Wells embraces her character and people respond in a positive way. People who grew up watching the show see her as friendly and unassuming. Like Barbara Eden and others who suffered from typecasting, she sees her time as Mary Ann in a positive view: “Mary Ann has been such a big part of my life, it’s really impossible to get away from it. But why would I want to? Everywhere in the world that I go, I am greeted with love. . . I created a character that meant something to some people and it has lasted.”
However, Wells admits that most of the cast suffered from stereotyped views of their roles on the show. She worked hard to continue acting, performing in more than 66 theatrical productions, as well as countless voice-overs and commercials.
She had married Larry Rosen in 1962, but they divorced the same year her role as Mary Ann ended.
After the demise of Gilligan, she received other roles, appearing in 24 shows from 1967-2018, but in many of them she played Mary Ann, not a character like Mary Ann, but the actual Mary Ann from Gilligan’s Island.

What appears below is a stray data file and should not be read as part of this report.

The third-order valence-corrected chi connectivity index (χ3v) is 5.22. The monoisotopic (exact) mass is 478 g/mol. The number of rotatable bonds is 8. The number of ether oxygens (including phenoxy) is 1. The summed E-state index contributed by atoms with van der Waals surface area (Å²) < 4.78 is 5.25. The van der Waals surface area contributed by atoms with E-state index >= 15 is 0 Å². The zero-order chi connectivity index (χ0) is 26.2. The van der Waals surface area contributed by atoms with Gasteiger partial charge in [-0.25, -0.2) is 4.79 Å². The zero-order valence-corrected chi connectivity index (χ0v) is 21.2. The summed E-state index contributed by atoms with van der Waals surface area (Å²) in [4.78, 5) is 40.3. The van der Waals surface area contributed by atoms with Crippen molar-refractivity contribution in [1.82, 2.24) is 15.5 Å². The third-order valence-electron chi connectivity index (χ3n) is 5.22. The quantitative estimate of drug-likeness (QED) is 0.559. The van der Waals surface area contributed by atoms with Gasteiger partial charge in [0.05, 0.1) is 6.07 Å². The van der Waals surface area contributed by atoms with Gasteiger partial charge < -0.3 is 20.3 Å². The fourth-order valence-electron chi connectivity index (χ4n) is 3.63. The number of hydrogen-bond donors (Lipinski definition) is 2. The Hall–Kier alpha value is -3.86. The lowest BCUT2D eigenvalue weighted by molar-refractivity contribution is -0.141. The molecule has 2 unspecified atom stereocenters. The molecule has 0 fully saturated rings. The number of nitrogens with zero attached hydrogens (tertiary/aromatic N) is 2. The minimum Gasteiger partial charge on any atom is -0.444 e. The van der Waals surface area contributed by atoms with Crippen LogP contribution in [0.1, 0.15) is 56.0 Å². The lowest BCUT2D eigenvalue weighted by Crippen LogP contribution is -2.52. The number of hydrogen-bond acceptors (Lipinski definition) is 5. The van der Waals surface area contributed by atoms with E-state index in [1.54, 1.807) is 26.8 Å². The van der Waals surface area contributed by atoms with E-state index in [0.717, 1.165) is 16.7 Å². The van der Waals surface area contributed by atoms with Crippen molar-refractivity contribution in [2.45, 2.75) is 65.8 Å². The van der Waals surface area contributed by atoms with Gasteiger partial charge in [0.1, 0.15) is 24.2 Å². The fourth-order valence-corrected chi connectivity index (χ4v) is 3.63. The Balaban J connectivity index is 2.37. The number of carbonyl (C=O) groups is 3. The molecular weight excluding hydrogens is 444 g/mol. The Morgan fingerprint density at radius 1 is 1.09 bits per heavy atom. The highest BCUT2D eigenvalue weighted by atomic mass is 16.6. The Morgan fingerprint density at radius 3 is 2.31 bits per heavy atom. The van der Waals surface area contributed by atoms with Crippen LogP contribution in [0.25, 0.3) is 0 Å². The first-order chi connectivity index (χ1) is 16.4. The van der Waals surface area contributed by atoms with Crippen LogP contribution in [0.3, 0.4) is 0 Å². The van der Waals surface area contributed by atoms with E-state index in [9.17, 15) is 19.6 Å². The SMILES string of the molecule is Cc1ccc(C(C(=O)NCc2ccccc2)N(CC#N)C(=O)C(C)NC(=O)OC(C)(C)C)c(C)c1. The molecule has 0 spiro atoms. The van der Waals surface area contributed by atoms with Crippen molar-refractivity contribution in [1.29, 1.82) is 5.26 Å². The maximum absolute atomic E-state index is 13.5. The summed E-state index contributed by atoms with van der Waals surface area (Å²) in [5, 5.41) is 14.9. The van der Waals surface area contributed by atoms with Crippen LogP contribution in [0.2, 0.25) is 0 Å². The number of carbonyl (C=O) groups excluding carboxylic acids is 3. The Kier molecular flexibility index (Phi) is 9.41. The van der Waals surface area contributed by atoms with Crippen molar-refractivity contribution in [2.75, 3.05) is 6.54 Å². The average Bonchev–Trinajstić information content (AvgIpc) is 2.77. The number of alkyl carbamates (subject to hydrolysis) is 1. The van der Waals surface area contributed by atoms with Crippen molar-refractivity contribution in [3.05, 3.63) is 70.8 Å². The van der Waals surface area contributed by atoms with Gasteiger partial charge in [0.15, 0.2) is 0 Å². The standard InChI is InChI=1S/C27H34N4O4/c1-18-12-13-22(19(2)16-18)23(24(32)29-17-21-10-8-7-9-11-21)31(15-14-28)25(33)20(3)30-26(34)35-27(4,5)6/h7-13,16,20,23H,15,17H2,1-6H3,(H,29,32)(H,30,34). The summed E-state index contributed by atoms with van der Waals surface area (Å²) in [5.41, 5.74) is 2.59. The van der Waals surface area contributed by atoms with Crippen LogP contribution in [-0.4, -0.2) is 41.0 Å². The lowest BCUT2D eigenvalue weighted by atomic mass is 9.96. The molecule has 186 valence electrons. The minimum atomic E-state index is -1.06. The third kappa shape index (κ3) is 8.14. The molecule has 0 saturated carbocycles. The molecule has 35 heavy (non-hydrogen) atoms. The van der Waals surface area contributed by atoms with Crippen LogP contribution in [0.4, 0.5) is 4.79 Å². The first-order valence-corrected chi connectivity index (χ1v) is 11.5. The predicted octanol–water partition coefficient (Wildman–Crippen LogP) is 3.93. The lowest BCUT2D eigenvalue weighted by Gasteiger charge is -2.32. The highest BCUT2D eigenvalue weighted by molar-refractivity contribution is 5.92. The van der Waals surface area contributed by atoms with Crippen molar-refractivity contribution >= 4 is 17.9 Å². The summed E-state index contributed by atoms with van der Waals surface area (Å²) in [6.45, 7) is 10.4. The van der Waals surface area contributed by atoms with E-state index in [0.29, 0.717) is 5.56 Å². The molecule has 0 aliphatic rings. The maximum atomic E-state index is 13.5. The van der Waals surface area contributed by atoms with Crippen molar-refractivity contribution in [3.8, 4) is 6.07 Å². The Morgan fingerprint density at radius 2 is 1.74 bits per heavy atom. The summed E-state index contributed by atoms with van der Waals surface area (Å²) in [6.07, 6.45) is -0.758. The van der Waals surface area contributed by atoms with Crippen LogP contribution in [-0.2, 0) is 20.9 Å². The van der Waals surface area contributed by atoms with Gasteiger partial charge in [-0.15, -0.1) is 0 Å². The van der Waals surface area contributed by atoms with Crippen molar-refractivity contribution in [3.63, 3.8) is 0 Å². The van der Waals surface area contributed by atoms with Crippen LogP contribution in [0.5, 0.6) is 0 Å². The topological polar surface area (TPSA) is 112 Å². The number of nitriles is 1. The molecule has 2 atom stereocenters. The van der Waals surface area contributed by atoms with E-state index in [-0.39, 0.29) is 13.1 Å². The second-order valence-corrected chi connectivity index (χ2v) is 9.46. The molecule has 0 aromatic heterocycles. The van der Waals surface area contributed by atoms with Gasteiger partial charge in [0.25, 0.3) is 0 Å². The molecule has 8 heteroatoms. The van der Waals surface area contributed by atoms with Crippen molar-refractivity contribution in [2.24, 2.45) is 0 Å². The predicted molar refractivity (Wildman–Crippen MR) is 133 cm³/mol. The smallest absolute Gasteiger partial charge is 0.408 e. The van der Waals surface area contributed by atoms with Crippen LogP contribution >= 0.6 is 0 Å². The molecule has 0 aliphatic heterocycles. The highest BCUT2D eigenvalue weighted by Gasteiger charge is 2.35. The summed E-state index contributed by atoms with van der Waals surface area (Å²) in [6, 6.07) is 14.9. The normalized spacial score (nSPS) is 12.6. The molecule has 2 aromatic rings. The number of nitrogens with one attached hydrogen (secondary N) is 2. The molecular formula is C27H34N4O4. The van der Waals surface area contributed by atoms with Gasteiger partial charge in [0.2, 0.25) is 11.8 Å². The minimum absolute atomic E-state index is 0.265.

In 1998, she opened the Dawn Wells Film Actors Boot Camp in Idaho. She also designed a line of clothing for physically challenged people, “Wishing Wells Collections” and launched a beauty line, “Classic Beauty.” She also wrote two books, a cookbook from the show and A Guide to Life: What Would Mary Ann Do?
Dawn Wells has taken her role of Mary Ann and let it be part of her without limiting herself. She willingly accepts the character as part of herself, but she has continued to grow and expand her career. I think when Mary Ann was rescued from the island, she probably had a very similar career.
Tina Louise was born in New York City in 1934. Like Wells, her parents also divorced when she was quite young. She first appeared on Broadway in “Li’l Abner” while a teenager. She was given good reviews and was offered a role in her first movie, God’s Little Acre in 1958. She then began studying with Lee Strasberg.
During this time, she made one album, “It’s Time for Tina,” a collection of classics from composers such as George Gershwin, Jule Styne and Cole Porter.